THE Irish Donkey Society (IDS) will stage a spectacular display of donkeys, donkey farming equipment and carriages at work and at play in Ring 1 of the RDS showgrounds on the final day of Dublin Horse Show on Sunday, August 11 from 3.45pm to 4.25pm this year. This will be the eighth Annual Donkey Exhibition at the RDS and IDS members will thrill and delight a large crowd of around 1,500 onlookers with an exhibition of 20 donkeys, mules and foals on lead rein, being ridden and with various old antique farming equipment and donkey-drawn carriages, showing how this loveable and sociable animal used to be the poor man’s horse in years gone by. Donkeys will also make an appearance in the Main arena from 2.25pm to 2.35pm on the same day.
There will be a parade of three donkey carriages and one mule carriage for the very first time, in front of the President of Ireland and his special guests.
The theme for the 2019 Show is commemorating the 100th Anniversary of women being allowed to ride animals for the very first time in 1919 at the RDS Horse Show.
The Reverend Canon Alastair Graham, Chairman of the IDS, along with James Wyse, PRO of the IDS and commentator of this exhibition, and Amanda Wallace, Chief Steward of the display, will ensure another top class demonstration of donkey ability and charm, which will win the hearts and minds of onlookers. Michael Slavin, the well-known sport horse journalist, commentator and broadcaster and founder member in 1972 with the Hon. Lady Averil Swinfen of the Irish Donkey Society is the Honorary President of the society and will be on hand to present rosettes to all the exhibitors.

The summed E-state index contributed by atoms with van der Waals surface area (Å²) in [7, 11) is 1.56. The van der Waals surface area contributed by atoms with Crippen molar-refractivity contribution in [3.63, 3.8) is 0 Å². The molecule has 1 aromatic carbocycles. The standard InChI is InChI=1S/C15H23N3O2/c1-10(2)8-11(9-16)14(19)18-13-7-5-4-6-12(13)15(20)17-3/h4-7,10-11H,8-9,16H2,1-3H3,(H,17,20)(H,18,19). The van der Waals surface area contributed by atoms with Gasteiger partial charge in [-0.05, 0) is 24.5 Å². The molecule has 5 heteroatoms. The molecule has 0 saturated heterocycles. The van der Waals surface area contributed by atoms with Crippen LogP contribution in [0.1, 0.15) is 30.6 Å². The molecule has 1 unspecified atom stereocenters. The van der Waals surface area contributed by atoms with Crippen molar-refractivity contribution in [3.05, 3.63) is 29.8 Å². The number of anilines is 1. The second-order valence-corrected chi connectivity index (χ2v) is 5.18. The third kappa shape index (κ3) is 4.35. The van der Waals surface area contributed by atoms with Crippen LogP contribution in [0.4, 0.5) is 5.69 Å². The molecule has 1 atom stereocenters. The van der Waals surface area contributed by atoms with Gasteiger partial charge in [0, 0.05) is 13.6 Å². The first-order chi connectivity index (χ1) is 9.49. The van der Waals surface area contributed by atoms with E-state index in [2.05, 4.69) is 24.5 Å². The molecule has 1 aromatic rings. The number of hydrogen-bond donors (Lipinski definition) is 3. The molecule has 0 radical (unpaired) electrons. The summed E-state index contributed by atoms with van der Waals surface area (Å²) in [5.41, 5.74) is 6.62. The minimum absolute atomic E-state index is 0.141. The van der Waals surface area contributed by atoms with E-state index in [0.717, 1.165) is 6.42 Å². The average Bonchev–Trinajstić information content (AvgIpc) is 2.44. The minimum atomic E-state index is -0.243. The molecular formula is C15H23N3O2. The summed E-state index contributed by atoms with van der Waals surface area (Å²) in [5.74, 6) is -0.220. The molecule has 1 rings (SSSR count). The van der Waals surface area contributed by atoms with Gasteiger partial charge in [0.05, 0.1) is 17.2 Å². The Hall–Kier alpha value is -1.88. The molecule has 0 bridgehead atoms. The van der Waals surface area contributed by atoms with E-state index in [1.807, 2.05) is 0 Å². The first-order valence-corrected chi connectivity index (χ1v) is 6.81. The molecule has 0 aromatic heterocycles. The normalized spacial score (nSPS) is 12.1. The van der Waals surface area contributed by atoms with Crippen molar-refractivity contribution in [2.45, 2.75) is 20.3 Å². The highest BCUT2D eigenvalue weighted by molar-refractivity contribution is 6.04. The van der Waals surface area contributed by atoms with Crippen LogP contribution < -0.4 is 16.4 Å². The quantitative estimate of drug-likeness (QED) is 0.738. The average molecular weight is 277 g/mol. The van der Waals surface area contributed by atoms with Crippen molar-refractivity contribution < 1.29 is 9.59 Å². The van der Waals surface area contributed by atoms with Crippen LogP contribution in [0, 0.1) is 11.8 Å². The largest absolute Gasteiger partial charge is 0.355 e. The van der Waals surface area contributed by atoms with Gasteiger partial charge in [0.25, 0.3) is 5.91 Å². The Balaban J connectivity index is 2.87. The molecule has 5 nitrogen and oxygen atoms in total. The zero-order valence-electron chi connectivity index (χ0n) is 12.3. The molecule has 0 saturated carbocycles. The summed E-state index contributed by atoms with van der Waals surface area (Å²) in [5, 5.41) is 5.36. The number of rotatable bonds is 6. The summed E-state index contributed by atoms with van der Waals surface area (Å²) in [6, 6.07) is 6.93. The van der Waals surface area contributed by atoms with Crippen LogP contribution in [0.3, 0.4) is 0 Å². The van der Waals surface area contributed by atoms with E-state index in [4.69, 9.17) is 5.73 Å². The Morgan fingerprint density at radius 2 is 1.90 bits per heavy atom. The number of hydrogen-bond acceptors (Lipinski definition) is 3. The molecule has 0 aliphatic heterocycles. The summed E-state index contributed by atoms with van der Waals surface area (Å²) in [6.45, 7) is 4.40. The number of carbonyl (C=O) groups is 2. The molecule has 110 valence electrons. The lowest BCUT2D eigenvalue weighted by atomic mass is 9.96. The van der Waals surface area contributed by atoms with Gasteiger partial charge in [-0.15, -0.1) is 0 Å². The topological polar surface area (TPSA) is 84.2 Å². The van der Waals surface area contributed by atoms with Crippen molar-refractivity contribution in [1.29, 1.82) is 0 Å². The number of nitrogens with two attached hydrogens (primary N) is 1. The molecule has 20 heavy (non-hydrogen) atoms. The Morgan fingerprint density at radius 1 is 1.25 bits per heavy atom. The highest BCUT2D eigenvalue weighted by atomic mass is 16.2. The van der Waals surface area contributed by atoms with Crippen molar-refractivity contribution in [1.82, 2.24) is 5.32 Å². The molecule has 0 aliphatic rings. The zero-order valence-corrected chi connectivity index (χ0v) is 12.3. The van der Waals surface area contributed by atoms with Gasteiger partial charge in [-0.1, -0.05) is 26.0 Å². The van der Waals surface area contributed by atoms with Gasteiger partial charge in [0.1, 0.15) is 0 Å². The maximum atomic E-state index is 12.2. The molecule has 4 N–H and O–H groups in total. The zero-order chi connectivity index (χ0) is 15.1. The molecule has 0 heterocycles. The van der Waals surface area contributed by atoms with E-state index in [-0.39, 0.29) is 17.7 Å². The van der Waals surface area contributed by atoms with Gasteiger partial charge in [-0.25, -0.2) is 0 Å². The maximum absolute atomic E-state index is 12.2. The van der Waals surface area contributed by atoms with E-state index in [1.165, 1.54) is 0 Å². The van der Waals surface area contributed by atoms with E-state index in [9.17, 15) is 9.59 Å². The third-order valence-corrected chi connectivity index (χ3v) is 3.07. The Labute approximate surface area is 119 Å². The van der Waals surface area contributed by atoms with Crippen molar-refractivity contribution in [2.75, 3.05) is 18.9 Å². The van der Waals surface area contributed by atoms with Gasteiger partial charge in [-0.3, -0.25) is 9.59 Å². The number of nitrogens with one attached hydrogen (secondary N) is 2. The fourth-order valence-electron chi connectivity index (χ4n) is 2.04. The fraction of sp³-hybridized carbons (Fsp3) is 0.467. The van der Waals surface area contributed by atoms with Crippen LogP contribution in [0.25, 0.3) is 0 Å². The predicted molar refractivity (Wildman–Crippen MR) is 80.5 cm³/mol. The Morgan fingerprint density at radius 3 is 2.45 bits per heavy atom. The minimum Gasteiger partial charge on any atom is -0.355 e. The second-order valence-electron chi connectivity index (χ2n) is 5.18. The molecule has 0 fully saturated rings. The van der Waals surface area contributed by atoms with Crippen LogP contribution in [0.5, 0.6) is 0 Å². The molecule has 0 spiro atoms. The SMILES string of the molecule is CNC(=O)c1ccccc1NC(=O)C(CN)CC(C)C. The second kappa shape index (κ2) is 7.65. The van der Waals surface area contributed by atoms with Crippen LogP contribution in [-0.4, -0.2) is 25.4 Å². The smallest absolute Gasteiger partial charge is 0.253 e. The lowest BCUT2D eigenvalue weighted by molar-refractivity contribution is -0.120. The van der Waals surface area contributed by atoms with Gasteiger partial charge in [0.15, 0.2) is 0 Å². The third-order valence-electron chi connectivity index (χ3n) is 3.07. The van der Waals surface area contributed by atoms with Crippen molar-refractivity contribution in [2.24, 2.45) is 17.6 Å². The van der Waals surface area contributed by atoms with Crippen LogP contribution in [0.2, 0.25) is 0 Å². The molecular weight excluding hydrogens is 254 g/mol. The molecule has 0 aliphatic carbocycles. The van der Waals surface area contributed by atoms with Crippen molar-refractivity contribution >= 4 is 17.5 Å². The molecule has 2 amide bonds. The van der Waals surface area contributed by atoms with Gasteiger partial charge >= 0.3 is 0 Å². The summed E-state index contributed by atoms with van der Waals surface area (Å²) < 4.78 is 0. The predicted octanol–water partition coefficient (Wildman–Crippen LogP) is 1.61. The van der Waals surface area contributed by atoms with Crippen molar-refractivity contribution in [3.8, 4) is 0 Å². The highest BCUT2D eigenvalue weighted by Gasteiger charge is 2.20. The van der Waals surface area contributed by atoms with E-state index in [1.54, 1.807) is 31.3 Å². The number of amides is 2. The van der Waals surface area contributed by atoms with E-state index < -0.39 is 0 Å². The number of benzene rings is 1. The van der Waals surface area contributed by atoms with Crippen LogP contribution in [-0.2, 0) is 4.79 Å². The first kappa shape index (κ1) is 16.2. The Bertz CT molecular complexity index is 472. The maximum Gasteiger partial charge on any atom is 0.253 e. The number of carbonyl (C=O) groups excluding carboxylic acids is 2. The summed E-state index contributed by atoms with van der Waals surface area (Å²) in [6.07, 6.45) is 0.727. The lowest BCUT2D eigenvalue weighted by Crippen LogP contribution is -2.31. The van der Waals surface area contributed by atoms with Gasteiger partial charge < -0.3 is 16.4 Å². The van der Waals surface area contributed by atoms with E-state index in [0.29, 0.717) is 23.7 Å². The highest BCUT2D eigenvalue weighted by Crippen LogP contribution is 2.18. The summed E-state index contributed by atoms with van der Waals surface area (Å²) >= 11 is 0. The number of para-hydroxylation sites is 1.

In the 1880s, there were 250,000 working donkeys on Irish farms – at the end of World War 2 in 1945 there were 128,000 and today there are less than 7,000 donkeys and mules on the island of Ireland, with less than 5,000 breeding females. The donkey in Ireland is in danger of extinction in the next 50 years!
The Donkey, along with the Leprechaun, the Harp, the Shamrock and the Irish Wolfhound are reminders of ‘Auld Ireland’ – the way farming used to be, before mechanisation and the tractor took over after the last world war. Their only use today is for social and pleasure reasons and, as they can live to be 40 years old, their numbers are in very serious decline.
The IDS mission is to show what this wonderful animal can do if you put some time into its training, just like hundreds of thousands of people do with their ponies and horses – they no longer do farm work either, but are kept in very large numbers in Ireland for sport and pleasure purposes.